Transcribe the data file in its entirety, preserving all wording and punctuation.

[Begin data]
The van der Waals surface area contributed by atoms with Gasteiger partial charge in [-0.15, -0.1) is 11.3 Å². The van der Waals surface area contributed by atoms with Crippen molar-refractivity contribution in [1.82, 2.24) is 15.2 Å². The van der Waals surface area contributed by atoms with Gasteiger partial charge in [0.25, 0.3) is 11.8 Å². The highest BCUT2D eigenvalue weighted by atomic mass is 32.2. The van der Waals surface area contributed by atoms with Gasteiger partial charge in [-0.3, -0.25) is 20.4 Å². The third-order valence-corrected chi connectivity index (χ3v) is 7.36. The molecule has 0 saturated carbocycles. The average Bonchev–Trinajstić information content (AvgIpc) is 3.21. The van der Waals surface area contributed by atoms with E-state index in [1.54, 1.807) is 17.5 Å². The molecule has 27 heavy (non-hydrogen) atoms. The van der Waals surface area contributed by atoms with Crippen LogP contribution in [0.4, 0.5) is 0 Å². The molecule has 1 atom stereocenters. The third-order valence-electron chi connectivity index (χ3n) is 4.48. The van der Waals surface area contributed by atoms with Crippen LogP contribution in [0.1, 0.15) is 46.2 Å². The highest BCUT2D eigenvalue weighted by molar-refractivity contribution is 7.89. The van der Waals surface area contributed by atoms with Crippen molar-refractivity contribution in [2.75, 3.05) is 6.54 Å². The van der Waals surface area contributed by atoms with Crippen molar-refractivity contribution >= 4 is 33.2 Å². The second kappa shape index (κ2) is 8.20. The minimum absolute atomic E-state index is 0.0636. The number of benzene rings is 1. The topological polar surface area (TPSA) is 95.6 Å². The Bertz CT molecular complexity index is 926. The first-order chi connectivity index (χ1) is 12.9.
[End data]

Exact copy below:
The van der Waals surface area contributed by atoms with Gasteiger partial charge in [-0.15, -0.1) is 11.3 Å². The van der Waals surface area contributed by atoms with Crippen molar-refractivity contribution in [1.82, 2.24) is 15.2 Å². The van der Waals surface area contributed by atoms with Gasteiger partial charge in [0.25, 0.3) is 11.8 Å². The highest BCUT2D eigenvalue weighted by atomic mass is 32.2. The van der Waals surface area contributed by atoms with Gasteiger partial charge in [-0.3, -0.25) is 20.4 Å². The third-order valence-corrected chi connectivity index (χ3v) is 7.36. The molecule has 0 saturated carbocycles. The average Bonchev–Trinajstić information content (AvgIpc) is 3.21. The van der Waals surface area contributed by atoms with E-state index in [1.54, 1.807) is 17.5 Å². The molecule has 27 heavy (non-hydrogen) atoms. The van der Waals surface area contributed by atoms with Crippen LogP contribution in [0.4, 0.5) is 0 Å². The molecule has 1 atom stereocenters. The third-order valence-electron chi connectivity index (χ3n) is 4.48. The van der Waals surface area contributed by atoms with Crippen LogP contribution in [0.1, 0.15) is 46.2 Å². The highest BCUT2D eigenvalue weighted by molar-refractivity contribution is 7.89. The van der Waals surface area contributed by atoms with Crippen molar-refractivity contribution in [2.75, 3.05) is 6.54 Å². The van der Waals surface area contributed by atoms with Crippen molar-refractivity contribution >= 4 is 33.2 Å². The second kappa shape index (κ2) is 8.20. The minimum absolute atomic E-state index is 0.0636. The number of benzene rings is 1. The topological polar surface area (TPSA) is 95.6 Å². The Bertz CT molecular complexity index is 926. The first-order chi connectivity index (χ1) is 12.9.